There has been academic engagement as well. About two years ago, seven curators from the Kabul Museum were invited as honoured lifetime-fellows to Delhi’s Jawaharlal Nehru University. Awaiting them was a customised curatorial course: ‘From the Bronze Age to Bamiyan.’ It bravely collapsed Central Asia, Gandharan art, numismatics, early Buddhist iconography, art and archaeology into an intensive one-year study. The idea was to increase the knowledge of art among Afghans who’d been kept brusquely alienated from their pre-Talibani past. Practical skills were also imparted, such as database management, digitisation and resource sharing.
The University of Vienna had tried this earlier, but Kabul’s curators couldn’t adjust to its cultural climate. They felt more at home in India. So this time, Vienna’s academicians joined hands with JNU. Learning flowed both ways. “Since Independence, India has lost its knowledge base on Gandhara,” says Ahuja, now associate professor at JNU.
Travelling down the Mathura highway, the visiting curators found their modern boundaries blurring as the Kushan era began to come alive. They gasped at a giant red sandstone Kanishka statue, embodying classical Grecian anatomy, draped with Chinese textiles and conveying a made-in-Mathura spirituality. “The statue of the Great Kanishka is the same as we have in Kabul Museum,” says Mohammad Mansoor Alemy, database operator at the National Museum of Afghanistan.
In Mathura, Vajrapani, standing besides the Buddha, looks like Hercules. In Teppe Shotor beyond Jalalabad in Afghanistan stood “a Vajrapani so Roman that you’d call him Hercules” says Ahuja. This site was bombed in the 1980s, perhaps by Russians. Afghanistan is also home to Shiva-like statues, a brazen Lajja Devi and a Zoroastrian wind divinity, Veshyo, yet to be seen by the world.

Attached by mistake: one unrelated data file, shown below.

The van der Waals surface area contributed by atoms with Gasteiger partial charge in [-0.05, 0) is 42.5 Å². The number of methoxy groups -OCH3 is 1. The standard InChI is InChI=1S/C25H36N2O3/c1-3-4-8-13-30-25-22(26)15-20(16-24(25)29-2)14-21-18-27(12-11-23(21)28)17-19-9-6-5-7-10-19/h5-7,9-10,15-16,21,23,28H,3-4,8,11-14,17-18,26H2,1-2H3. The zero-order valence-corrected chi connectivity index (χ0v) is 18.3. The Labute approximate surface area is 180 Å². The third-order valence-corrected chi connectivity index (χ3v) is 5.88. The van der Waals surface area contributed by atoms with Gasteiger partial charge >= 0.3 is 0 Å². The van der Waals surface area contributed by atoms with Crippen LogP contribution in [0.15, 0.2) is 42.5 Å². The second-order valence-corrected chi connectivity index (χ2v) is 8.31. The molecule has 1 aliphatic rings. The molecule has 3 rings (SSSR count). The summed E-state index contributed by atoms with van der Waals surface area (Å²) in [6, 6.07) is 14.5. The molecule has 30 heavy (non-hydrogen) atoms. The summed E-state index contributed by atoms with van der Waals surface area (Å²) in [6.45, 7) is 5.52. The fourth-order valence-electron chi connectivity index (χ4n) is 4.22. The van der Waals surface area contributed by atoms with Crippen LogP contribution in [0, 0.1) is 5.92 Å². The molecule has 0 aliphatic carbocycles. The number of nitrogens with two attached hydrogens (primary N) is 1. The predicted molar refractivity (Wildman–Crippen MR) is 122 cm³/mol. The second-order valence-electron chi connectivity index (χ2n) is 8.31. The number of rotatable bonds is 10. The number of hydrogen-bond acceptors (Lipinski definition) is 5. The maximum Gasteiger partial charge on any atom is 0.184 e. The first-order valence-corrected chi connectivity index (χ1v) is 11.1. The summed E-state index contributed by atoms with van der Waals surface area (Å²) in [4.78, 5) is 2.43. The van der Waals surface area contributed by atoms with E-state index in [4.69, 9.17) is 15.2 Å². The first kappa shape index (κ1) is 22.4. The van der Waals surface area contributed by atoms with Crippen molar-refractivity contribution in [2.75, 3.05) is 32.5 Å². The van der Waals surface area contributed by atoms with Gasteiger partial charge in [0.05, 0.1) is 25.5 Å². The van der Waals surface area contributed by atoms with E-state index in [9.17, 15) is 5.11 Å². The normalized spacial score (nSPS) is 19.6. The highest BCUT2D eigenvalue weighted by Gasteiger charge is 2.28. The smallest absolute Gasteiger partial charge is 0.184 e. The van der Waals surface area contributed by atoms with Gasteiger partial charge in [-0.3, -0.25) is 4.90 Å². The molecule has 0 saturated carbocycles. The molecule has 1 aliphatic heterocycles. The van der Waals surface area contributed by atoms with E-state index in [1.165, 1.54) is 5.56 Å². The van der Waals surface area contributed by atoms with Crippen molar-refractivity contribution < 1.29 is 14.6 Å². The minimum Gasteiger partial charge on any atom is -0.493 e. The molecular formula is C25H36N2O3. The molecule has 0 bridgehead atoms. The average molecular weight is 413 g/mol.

Back in Kabul, Alemy says, “We would like to come to Delhi again to study the art history of India and especially to know more about the Buddha’s life.” But as Operation Enduring Freedom turns into America’s longest war yet, none of Afghanistan’s trove of 1,500 archaeological sites seems safe. In World War II, art historians moved with American battalions to safeguard art. “I myself work with the US army to alert battalions about cultural sites,” says Hiebert, before clarifying, “There will always be collateral damage.” Coalition soldiers get brochures and playing cards, some printed with educative message like ‘don’t pick up archaeological finds’, to sensitise them to their surroundings, but that’s it.
The mounting toll of the war on terror shows up in an erasure of evidence and memory among Afghans. “We have to see these losses and damages as our own,” declares Ahuja. Right now, there’s a small posse of 500 archaeological policemen guarding Afghan sites. But every Friday, a heavy haul of antiques from Bagram flies out on commercial planes. Over the last seven years, as a fallout of the Afghan insurgency, spectacular Gandharan sculptures have surfaced in international art markets via Dubai.
Before rushing in to claim it, we’ve got to ask whose Greco-Buddhist art it is anyway. If Greece tries to defend its art, soldiers following the footsteps of Alexander would have to conquer the world. They’d have to march to central Asia, without pausing to burn Persepolis, get from Bagram to Mathura, and sweep south to rescue a Poseidon statue in Maharashtra. But before that, they’d have to face Indian defenders of Silk Road Art in Kabul, Bamiyan and Delhi.